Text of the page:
If I am being completely honest, some days it is a struggle to do the research necessary to write an article that I am proud of. I supplement in-person experiences with internet research, as well as conversations with locals and other travelers, making sure to take copious notes and large numbers of photos. It can be a bit of a burden. Today is not one of those days.

I close my eyes against the sun, warm and pleasant on this perfect afternoon in San Juan, Puerto Rico. I take a sip, then another, of the sweet, strong, cold, creamy beverage in my hand. No, today my work is not a burden. Not at all.

How and where the pina colada was invented is a bit of a debate – more on that in a bit – but a few basic facts are beyond questioning. First, it was invented here in San Juan. Second, it has spread into worldwide folklore and legend from this small Caribbean island, so whether you are like Rupert Holmes and “like pina coladas [and] getting caught in the rain” or tend toward Garth Brooks, needing “two pina coladas… one for each hand,” modern society has drilled into you the connection between this drink and a good time. Finally, it must include rum, pineapple, and coconut.

Our story begins in San Juan in 1954, at the Caribe Hilton, about two miles east of Old San Juan. Here at the hotel’s bar, bartender Ramon Marrero was asked to create a signature drink for the hotel. His result: the pina colada, one so good that hotel guest Joan Crawford allegedly declared was “better than slapping Bette Davis in the face.” The bar itself is today unassuming, sitting in a lovely half-open-air lobby. Plaques on the wall behind detail the creation of the drink, cementing the hotel’s fame. And the pina colada itself? Hand blended by a bartender who was just starting off when Marrero was still there. It is creamy and delicious, perfect for an afternoon spent sitting outside, watching the hotel’s pools on one side and private beach on the other.

The pina colada at Caribe Hilton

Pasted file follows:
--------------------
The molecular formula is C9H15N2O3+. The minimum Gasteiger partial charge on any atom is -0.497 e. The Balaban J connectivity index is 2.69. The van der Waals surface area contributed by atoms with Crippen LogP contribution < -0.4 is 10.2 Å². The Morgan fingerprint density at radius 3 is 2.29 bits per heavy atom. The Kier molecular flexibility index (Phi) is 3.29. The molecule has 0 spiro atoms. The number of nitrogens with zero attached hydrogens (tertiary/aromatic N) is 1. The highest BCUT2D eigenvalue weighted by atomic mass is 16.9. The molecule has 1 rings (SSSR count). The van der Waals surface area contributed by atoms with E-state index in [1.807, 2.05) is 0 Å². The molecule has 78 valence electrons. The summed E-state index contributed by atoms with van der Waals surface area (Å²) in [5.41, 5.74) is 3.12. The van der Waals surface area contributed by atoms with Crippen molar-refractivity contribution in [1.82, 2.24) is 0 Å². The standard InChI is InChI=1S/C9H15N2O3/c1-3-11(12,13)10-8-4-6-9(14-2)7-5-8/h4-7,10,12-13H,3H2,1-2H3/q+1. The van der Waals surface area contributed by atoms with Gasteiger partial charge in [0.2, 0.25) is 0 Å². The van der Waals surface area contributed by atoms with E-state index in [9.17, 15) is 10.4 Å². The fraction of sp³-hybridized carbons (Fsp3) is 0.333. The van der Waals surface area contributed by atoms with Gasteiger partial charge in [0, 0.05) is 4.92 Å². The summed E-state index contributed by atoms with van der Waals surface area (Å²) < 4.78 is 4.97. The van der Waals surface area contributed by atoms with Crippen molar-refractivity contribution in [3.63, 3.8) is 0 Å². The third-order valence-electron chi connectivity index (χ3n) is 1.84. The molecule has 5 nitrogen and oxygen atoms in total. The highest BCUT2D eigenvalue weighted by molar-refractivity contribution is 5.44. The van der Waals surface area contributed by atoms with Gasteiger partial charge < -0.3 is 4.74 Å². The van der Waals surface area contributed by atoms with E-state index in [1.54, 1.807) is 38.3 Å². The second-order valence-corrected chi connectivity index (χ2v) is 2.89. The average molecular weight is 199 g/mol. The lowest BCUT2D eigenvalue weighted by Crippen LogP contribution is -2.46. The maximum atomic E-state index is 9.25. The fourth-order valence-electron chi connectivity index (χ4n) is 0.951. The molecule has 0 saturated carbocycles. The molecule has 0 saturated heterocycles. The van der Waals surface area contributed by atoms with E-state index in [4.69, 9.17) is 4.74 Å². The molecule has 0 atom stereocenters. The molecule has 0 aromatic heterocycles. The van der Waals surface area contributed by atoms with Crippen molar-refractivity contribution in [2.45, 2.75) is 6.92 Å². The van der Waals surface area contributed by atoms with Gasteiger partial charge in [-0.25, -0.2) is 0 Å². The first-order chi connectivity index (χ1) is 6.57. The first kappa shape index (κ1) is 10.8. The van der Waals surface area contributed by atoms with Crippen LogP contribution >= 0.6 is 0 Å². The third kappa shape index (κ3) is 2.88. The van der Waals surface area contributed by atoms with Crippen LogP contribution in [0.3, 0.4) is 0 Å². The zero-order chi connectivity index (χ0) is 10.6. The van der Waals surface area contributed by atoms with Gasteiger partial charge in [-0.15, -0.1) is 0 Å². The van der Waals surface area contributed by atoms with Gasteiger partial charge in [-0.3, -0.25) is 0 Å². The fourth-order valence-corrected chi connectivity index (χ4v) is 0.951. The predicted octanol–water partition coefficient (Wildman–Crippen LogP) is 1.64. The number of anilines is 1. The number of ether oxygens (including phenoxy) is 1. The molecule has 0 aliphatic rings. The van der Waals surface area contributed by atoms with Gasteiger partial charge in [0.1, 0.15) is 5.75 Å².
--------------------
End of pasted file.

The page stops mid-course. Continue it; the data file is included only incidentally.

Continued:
Just two miles away, in the heart of Old San Juan, sits Barrachina. This restaurant also claims to have invented the pina colada, though nearly a decade later, in 1963. As with the Hilton, they also have a plaque. Unlike the Hilton, they have literally hundreds of tourists coming in for the drink daily, itching to try the “original.” I join the queue. The pina colada here is, in many ways, nearly identical to the one at the Caribe Hilton. However, due to the exigencies of volume, here it is done out of a slushy machine. Rum joins a cup, the pina colada slushy is poured over the top, and customers stir before drinking. The use of the machine causes a few things. First, the drink tastes stronger, since the occasional less-mixed sip is one of pure rum. Second, the drinks are all identical to each other, not subject to small changes in a bartender’s ratios. I take mine to nearby Plaza de Armas – San Juan is very liberal with open carry of liquor – to drink in the sun among the pigeons.

Barrachina’s pina colada

These two competing tales of the pina colada’s beginnings offer one easy method of reconciliation: try one of each! After all, just like we do here at The Royal Tour, it is necessary to have complete research, done from all sides.

The pina colada doesn’t stop there, however. Some local bars have taken upon themselves to adapt, or some would say improve, the original. It is a short walk from Barrachina to La Casita, a historic pink hut sitting alongside the harbor waterfront in Old San Juan. A small, but cute, outdoor patio with shade provided by hanging pots of ferns greets visitors eager to make their way to the bar for not one, but two, more modern pina coladas. Both are served over ice, rather than blended, meaning they aren’t diluted like the others. (Read: for lightweight drinkers like myself, they are strong.) The 1950 Hand Shake Colada is a basic pina colada served over ice. It is familiar and refreshing. The Sexy Colada adds ginger, a bit of salt, and a “floater” of Bacardi Black for an extra punch. Whichever you choose to have, you’ll be pleased, and shockingly at a price point less than the blended drinks I “researched” earlier.

La Casita’s twin offerings (sexy on the right)

System a bit full, it is time for a long walk back to San Juan’s modern and upscale Condado neighborhood. (It is also a short Uber, but the walk feels pretty good after the drinks.) Wicked Lily is a cool bar and bistro sitting inside the Tryst Hotel, overlooking Condado Beach a mere few steps down. Their take on the pina colada? Lily’s Colada, which adds cinnamon and vanilla to the original, and is served over ice with nutmeg cream (to die for) over the top. As with the ginger, vanilla is a natural partner for pineapple, and the drink is smooth, strong, and a perfect complement to the blue waters below me.

My colada at Wicked Lily

Other bars have other takes, but the rum goes quickly to my head in the humid warmth of a San Juan afternoon, and as much as I would like to wander the streets of the city trying them all, I do have other work to do, and other stories to write. But today, in this moment, my job is a true joy, one I am excited to share with all of you. I raise my final colada to my lips once more. Salud!

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